When I was first starting out as a photographer, I thought the world was black and white because that's all we could do in our home darkrooms. Color was something very mysterious and unapproachable except in Kodachrome slides and drugstore prints. Everything else had to be done in custom lab. But as time went on the world totally changed. With the advent of digital cameras and the virtual darkroom they made possible, color was easily and affordably in the grasp of anyone who wanted to try. Of course this also put a premium on understanding how to control color, first in terms of having computer monitors and printers color managed so what you see on the screen is what the printer produces, but also in terms of how to use color creatively.
But then the hardest part was to really understand how all the pieces of the puzzle fit together, and for a while this was a moving target. Different computer operating systems had different ways of managing color, and sometimes they would change their rules without letting their partners know well enough in advance. For years this was a problem among Adobe (maker of Photoshop), Epson (maker of professional-grade printers) and Apple.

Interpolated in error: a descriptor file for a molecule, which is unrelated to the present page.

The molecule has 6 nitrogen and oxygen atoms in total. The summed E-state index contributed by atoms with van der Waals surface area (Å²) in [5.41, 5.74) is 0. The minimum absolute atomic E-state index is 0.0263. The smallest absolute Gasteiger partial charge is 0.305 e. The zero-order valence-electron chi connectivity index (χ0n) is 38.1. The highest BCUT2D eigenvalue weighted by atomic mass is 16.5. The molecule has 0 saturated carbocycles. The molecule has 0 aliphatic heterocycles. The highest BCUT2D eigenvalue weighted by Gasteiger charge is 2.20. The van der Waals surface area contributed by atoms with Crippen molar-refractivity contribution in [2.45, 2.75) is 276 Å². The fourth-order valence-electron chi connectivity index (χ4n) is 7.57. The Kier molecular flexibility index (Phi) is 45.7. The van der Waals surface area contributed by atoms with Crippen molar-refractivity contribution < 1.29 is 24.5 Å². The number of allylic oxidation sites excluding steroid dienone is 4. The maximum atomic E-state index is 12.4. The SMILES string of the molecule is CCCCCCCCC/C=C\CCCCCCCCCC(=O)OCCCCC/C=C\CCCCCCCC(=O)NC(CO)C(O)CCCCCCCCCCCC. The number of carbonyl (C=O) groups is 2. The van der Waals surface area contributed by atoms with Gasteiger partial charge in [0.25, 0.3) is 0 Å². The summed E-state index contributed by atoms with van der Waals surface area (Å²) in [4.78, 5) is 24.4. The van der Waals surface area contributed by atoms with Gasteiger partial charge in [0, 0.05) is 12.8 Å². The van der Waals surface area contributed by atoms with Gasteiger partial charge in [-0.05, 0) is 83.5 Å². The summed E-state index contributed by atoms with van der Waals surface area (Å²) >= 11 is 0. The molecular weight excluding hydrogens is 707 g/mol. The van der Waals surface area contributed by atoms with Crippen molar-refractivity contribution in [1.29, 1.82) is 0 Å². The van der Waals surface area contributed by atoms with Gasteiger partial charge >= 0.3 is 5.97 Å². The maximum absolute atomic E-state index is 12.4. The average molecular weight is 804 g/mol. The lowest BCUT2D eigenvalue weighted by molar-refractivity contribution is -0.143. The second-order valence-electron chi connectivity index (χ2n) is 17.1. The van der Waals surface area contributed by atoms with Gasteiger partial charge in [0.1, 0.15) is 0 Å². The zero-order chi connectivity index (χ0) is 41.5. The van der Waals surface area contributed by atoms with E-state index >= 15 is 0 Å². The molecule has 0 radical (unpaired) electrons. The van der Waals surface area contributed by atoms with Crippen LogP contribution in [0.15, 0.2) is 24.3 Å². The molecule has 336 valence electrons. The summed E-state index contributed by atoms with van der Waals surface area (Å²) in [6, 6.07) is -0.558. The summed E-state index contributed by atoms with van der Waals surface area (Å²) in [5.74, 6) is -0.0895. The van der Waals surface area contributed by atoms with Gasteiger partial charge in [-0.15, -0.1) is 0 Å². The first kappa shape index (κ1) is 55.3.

How I Learned About Photography
My first camera was a Kodak Brownie (and it was brown). I had a tiny darkroom set up in the bathroom I shared with my sister. To keep from spoiling my film, I had to stuff towels along the bottom of the door to keep light from leaking in.
What is Fine Art Photography?
Some people think photography, especially digital photography, is a less worthy art form than, say, painting. Both are used to create two-dimensional images, though with very different tools and techniques.